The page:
At the start of the Industrial Revolution, the state of the art in iron metallurgy was the puddling furnace. Ironworkers loaded crude “pig iron” ingots into the furnace and then continually stirred the molten metal through a small hole. Puddling was a hot and difficult task, and an experienced puddler was considered a highly skilled craftsman.
As the puddler stirred, solid chunks of refined iron would appear in the liquid mass. He’d gather these and work them under a forge hammer to yield a slab of hot wrought iron which, after all that work, still lacked the strength or utility of steel.
Steel is iron alloyed with carbon and it’s superior to plain iron in every way. But prior to 1856 there was no practical way to control the percentage of carbon in iron, so there was no way to manufacture steel at a price industry could afford.
The railroads were booming in the mid-19th century, but their wrought iron rails were too soft — on busy stretches the rails had to be replaced every 6 to 8 weeks. Steel rails would be far more durable, but they were too expensive.
Then, a smart fellow named Henry Bessemer came on the scene. Bessemer, an English engineer and metallurgist, would receive 129 patents in a variety of engineering disciplines. But the invention for which he was knighted and the one that made him rich was the one that involved turning iron and coke (carbon) into steel.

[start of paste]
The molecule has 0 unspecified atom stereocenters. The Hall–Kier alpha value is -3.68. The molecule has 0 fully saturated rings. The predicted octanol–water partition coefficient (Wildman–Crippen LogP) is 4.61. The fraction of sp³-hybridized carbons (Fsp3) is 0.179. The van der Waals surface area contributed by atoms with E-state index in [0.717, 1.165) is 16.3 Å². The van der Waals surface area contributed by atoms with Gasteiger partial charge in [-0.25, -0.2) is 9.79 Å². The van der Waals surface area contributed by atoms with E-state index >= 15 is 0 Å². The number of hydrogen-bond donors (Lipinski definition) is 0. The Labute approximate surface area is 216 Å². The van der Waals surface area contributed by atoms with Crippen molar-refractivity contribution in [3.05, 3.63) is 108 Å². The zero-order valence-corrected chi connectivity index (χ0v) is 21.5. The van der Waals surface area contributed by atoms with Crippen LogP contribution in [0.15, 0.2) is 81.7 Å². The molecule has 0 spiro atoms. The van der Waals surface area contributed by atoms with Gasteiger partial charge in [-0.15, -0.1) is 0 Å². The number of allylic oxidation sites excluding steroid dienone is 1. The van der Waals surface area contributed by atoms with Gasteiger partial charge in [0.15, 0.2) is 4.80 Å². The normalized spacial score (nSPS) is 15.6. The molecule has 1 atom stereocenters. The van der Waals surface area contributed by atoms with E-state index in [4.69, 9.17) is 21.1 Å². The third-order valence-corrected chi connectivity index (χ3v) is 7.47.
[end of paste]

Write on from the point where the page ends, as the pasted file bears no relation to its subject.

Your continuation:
While looking for a way to strengthen cannon barrels, Bessemer discovered that the carbon dissolved within molten pig iron unites readily with oxygen. Knowing this, he determined that if he could blast a jet of air through the molten pig iron, then he could convert it into much stronger alloy steel by accurately controlling its carbon content.
Bessemer built an experimental furnace at his laboratory in London, with a high-temperature heating chamber 4 feet high, and a 12-horse-power steam engine to run the air injector. When the pig iron in the chamber liquefied and he turned on the blower, a fireball erupted from the top. But when he sluiced the molten metal into ingot molds, he gazed with delight upon the “limpid stream of incandescent malleable iron almost too brilliant for the eye to rest upon.” Bessemer had found a way to make cheap steel.
In 1856 Bessemer designed what he called a converter, a large, napiform (turnip-shaped) receptacle with holes (“tuyeres”) at the bottom where pumps could inject compressed air. Bessemer filled his converter with molten pig iron, blew compressed air through it, and found that the pig iron was indeed emptied of excess carbon and silicon in minutes. From that time onward, affordable carbon steel could be made abundantly. The Age of Steel had begun.